ABC Radio Australia | January 17, 2011
A new agreement between Australia and Afghanistan paves the way for the first forced return of Afghans who are deemed not to be refugees. And if that happens, they are likely to be from the persecuted Hazara minority because they form the majority of Afghan arrivals in Australia. Australia claims Afghanistan is now safer for Hazara people. But analysts say Australia’s refugee determination process is based on poor information and that is dramatically underplaying the dangers and potentially exposing forced returnees to unacceptable risks.
Presenter: Linda Mottram, Canberra correspondent
Speakers: Jamaher Amwary, Afghan refugee and repatriation minister; Chris Bowen, Australian immigration minister; Professor William Maley, director, Asia Pacific College of Diplomacy, Australian National University; Younus Noori, Hazara refugee and social worker, Australia
Listen: Windows Media
MOTTRAM: Jamaher Amwary is Afghanistan’s minister for Refugees and Repatriation. A big job, since his country has more refugees than any other.
AMWARY: (speaking in Pashto)
MOTTRAM: But at the signing in Sydney on Monday of the new memorandum of understanding between his country and Australia, Dr Amwary pledged that with Australia’s help, Afghanistan would work to stop the people smuggler traffic and boats destined for Australia that have so agitated Australia’s political debate.
For Australia, the immigration minister, Chris Bowen, signed the memorandum and stressed that Afghanistan’s agreement to accept forced returns would send a message to the people smugglers.
BOWEN: No longer will people smugglers be able to tell people that even if they are not regarded as a genuine refugee, there is no mechanism for the Australian government to return them to Afghanistan. That is no longer the case. This is a sustainable and robust approach, which treats people with dignity but makes it clear that the end result of not being regarded as a refugee […] is return to Afghanistan.
MOTTRAM: Australia for its part will provide limited reintegration assistance to returnees and also help improve Afghan government services like the country’s corrupted passport system.
Lending its weight to the deal, the UN refugee agency, the UNHCR, also signed on.
Expert on refugees and on Afghanistan, Professor William Maley of the Australian National University, says the memorandum does have some important provisions.
MALEY: One is that it requires that cases be assessed not simply in terms of refugee convention obligation of protection but also against instruments such as the convention against torture as well as against compelling humanitarian need.
MOTTRAM: That means better prospects to have cases approved, especially for about 200 unaccompanied Afghan children who are currently in Australian detention. In addition, a recent court victory in Australia has required that all asylum seekers get access to judicial review.
But it’s less the new memorandum and more the Australian government’s processes for assessing refugee claims in the first place that concerns Professor Maley.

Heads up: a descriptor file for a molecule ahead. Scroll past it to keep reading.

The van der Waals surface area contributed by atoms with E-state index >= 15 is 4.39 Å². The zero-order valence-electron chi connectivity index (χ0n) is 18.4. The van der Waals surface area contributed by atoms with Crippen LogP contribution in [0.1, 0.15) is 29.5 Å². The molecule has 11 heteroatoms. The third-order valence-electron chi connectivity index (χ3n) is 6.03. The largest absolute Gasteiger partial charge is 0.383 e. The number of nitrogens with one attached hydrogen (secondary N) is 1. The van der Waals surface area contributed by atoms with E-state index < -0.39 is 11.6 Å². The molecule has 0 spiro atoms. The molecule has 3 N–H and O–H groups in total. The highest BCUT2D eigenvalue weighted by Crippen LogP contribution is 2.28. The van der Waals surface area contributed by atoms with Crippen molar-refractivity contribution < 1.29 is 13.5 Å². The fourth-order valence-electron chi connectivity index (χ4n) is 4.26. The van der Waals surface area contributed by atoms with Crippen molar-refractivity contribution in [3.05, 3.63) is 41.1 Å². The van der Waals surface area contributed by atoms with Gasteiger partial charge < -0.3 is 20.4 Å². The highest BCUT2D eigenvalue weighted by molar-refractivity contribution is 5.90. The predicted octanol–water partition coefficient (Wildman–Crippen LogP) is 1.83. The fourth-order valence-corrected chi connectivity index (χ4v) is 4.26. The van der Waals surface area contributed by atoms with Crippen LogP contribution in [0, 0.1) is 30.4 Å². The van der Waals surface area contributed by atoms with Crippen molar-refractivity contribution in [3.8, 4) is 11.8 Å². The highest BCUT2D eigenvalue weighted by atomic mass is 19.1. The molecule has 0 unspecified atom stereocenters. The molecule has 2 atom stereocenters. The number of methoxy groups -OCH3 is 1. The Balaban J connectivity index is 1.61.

MALEY: That’s partly because the government has had to pull in all sorts of people with relatively minimum training in recent times to undertake assessments and one wonders whether the people who are doing these kinds of assessments really have a good smell and feel of what the situation on the ground in Afghanistan is like.
MOTTRAM: Not only are those officers ill equipped for their task – as rejection rates for Afghans grow – they are, Professor Maley says, labouring under a questionable Australian claim that security has improved in Afghanistan, especially for the persecuted minority Hazaras, who make up most of the Afghan refugee claimants in Australia.
And just last year Professor Maley says there was particularly gruesome evidence of that.
MALEY: Eleven Hazaras in June 2010 were decapitated in the province of Oruzgan, where Australian troops are deployed, and their bodies were left by the roadside and those who are making decisions in cases of this sort need to think very carefully about whether they would even possibly be exposing somebody to the risk of that kind of treatment.
MOTTRAM: Ethnic Hazara, Younus Noori, made the dangerous boat journey to Australia from Indonesia in 2000, fleeing the Taliban’s threats. Eventually granted asylum in Australia, he now works, studies and raises his family in Adelaide. He can barely describe how dangerous his journey was, but during a visit to Canberra said the dangers still facing Hazaras were so much greater that nothing would stop them taking the trip.
NOORI: This is the most difficult and the most horrible journey that you can ever feel coming to Australia by boat. But the problem is that when the people are inside like a kind of a burning house, whenever they see a hole, they hope that they can go through and get out of that and they will try to use that.
MOTTRAM: Australia claims no one will be returned to face persecution. And with 49 of the 2600 Afghans currently in Australian detention having had their cases rejected at two reviews, Chris Bowen, the minister, says forced returns could come within the year. But with the international community advocating a deal with the Taliban as part of a political settlement in Afghanistan, Hazaras fear they are facing the prospect of much more – not less – persecution.